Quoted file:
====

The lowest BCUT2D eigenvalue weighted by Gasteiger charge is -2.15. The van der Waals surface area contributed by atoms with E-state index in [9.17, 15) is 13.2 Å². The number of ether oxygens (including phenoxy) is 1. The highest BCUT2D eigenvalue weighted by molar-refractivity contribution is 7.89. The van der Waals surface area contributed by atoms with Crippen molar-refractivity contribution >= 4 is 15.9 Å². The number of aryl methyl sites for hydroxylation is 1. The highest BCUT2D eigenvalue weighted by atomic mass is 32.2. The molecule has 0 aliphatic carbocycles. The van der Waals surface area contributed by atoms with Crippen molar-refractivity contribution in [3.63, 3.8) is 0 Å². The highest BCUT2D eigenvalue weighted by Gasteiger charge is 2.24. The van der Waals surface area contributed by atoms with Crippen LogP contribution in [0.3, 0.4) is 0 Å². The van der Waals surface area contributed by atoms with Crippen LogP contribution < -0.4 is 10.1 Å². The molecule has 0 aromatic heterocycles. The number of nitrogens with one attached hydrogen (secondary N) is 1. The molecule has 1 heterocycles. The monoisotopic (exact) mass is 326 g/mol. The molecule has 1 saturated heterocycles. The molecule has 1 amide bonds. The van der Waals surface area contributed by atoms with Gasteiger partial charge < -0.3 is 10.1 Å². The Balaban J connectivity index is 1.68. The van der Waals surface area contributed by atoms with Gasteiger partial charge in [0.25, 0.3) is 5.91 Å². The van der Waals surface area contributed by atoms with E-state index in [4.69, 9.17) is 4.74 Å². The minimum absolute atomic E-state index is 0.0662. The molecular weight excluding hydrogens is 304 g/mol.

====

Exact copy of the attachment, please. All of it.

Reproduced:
The lowest BCUT2D eigenvalue weighted by Gasteiger charge is -2.15. The van der Waals surface area contributed by atoms with E-state index in [9.17, 15) is 13.2 Å². The number of ether oxygens (including phenoxy) is 1. The highest BCUT2D eigenvalue weighted by molar-refractivity contribution is 7.89. The van der Waals surface area contributed by atoms with Crippen molar-refractivity contribution >= 4 is 15.9 Å². The number of aryl methyl sites for hydroxylation is 1. The highest BCUT2D eigenvalue weighted by atomic mass is 32.2. The molecule has 0 aliphatic carbocycles. The van der Waals surface area contributed by atoms with Crippen molar-refractivity contribution in [3.63, 3.8) is 0 Å². The highest BCUT2D eigenvalue weighted by Gasteiger charge is 2.24. The van der Waals surface area contributed by atoms with Crippen LogP contribution in [0.3, 0.4) is 0 Å². The van der Waals surface area contributed by atoms with Crippen LogP contribution < -0.4 is 10.1 Å². The molecule has 0 aromatic heterocycles. The number of nitrogens with one attached hydrogen (secondary N) is 1. The molecule has 1 heterocycles. The monoisotopic (exact) mass is 326 g/mol. The molecule has 1 saturated heterocycles. The molecule has 1 amide bonds. The van der Waals surface area contributed by atoms with Gasteiger partial charge < -0.3 is 10.1 Å². The Balaban J connectivity index is 1.68. The van der Waals surface area contributed by atoms with Gasteiger partial charge in [0.25, 0.3) is 5.91 Å². The van der Waals surface area contributed by atoms with E-state index in [4.69, 9.17) is 4.74 Å². The minimum absolute atomic E-state index is 0.0662. The molecular weight excluding hydrogens is 304 g/mol.